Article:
Each box houses three lights (like the one above) and each light has a 40 watt clear appliance bulb inside a pint mason jar. Using the ring and seal as our bracket to support the jar. Each jar is removable can change in color or size, up to a quart jar with many decorative colors… This is my first combination Green, Clear and Blue. At some time in the future I will stain a few clear jars a warm yellow if Ball does not produce them soon!

The room looks like this with both light fixtures, you can see in the photo where the ceiling fan/light used to mount. These lights are about 8 feet apart and mount to ceiling rafters with brackets in our attic. The brackets attached to wooden blocks on the drywall part of the ceiling that slide into the wood boxes and attach with double-sided blots that have wood screws on one side and machine screws on the other, topped with acorn nuts and washers.

two  mason jar light fixtures installed and working ... yea!

two mason jar light fixtures installed and working … yea!

 

The lights are pretty easy to make and there are a lot of ideas on the internet, some have “how to” videos and others are just photos. So to explain what we did here I have added some photos and descriptions that may help if you to make these  yourself.

First, Tom and I had to decide three things, how much light we wanted, how many fixtures we wanted and finally how big should the shades be. So with a little test light that Tom wired up we started with clear quart jars and the idea of having 8 lights on one fixture using 90 watt clear bulbs. Wow that was just toooo bright.Unless we wanted to buy Edison light bulbs ( they appear sepia in color) at 9 dollars a bulb we had to come up with something less bright.

So we started to scale down what we wanted to make. The one big box idea changed to a two box light set up so that the light would fill the entire room and not blind people watching  the T.V.  Then we needed to rethink the amount of light we needed. I could have used the Edison bulbs at 60 watts they are still a less bright light than clear bulbs but the cost of the bulbs was just silly about ($100.00 ). The bulbs would cost more than the whole fixture.I still wanted clear bulbs so we went smaller and lower wattage. The standard 40 watt clear bulbs cost me 4 dollars for 4 bulbs, so the price was good and we could use a smaller shade and I had many jars to use.I have some clear jars and some colored already. I like the colored ones to use for drinking glasses,vases and candle holders. So I had no money in the colored pint jars and had lids and rings in my collection of canning supplies.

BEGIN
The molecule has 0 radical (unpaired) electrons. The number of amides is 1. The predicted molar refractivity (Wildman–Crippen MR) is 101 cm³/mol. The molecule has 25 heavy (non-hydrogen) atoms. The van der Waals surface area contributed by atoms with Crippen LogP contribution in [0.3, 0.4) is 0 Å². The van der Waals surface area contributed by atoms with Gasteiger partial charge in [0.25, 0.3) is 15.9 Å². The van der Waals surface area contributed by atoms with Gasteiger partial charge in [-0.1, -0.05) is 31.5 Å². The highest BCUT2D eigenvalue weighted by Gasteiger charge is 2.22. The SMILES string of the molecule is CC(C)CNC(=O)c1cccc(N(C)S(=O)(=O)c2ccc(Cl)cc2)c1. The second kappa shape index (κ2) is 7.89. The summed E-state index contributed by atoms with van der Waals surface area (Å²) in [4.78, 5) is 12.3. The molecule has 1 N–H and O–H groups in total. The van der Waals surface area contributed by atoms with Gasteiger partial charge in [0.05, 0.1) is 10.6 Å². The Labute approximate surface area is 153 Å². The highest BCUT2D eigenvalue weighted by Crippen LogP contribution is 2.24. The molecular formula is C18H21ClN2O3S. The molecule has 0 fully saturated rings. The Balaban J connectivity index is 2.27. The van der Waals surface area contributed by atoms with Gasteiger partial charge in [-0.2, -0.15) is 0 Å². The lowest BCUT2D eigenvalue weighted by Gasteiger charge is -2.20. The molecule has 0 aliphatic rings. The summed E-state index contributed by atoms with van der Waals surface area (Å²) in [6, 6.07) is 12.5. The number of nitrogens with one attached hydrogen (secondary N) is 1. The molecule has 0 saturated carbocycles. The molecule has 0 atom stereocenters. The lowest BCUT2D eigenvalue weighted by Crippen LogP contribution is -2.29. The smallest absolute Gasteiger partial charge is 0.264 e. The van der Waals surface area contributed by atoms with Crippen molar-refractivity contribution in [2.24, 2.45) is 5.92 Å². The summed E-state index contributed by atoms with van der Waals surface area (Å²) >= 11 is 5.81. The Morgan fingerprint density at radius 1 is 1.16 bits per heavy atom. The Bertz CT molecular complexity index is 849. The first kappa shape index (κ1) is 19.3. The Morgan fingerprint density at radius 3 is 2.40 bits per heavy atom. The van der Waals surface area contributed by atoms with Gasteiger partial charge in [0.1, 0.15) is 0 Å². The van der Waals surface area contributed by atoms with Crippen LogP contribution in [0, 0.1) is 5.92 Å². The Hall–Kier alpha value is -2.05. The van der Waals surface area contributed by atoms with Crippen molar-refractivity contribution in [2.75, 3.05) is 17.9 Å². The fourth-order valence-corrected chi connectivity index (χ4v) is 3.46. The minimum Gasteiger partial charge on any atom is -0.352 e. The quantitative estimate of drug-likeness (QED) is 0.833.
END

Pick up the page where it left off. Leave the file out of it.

We then decided that 4 lights was really more than we needed wattage wise and the look of three pendants looks better than 4. So the two light boxes with three small jar covers with 40 watt bulbs became the plan. Tom made the boxes out of scrap wood we had left over from the Barnwood Builders remodel and drilled three holes for the light cord wiring. The wire was the most expensive portion of the fixture and we bought a 25 foot roll and had about 4 feet left over. Tom wanted the wire to match the socket and fill it completely so we kind over did what we needed to produce a 40 watt light but it looks great so the extra money was worth it in the long run.

light box with three holes the box face is 36 inches with a 1 inch frame on all sides

light box with three holes the box face is 36 inches with a 1 inch frame on all sides

Tom wiring in light cords into shallow wiring box

Tom wiring in light cords into shallow wiring

wiring for Manson Jar chandelier

wiring for Manson Jar chandelier

From here you can see how we could wire up more than one light to a single fixture. We mounted two Grounding Bars ( found in the fuse box section) to the side of a shallow blue wiring box. Each bar has room for several connections we would only use three on each bar. One bar is the ground and one bar is the hot,then the wiring box  mounted to the center of the light box with wood screws. The cords were then cut to length on the other side and a zip ties  applied to the cord so there was a stop on the cord. This prevents the weight of the shade and bulb from pulling on the cord and possibly pulling the cord out of the grounding bar. Then sockets attach to the cords. We used two-part sockets so that we could add the lid to the socket as the bracket to hold on the jar.

Adding sockets to cords of three Mason Jar light fixture

Adding sockets to cords of three Mason Jar light fixture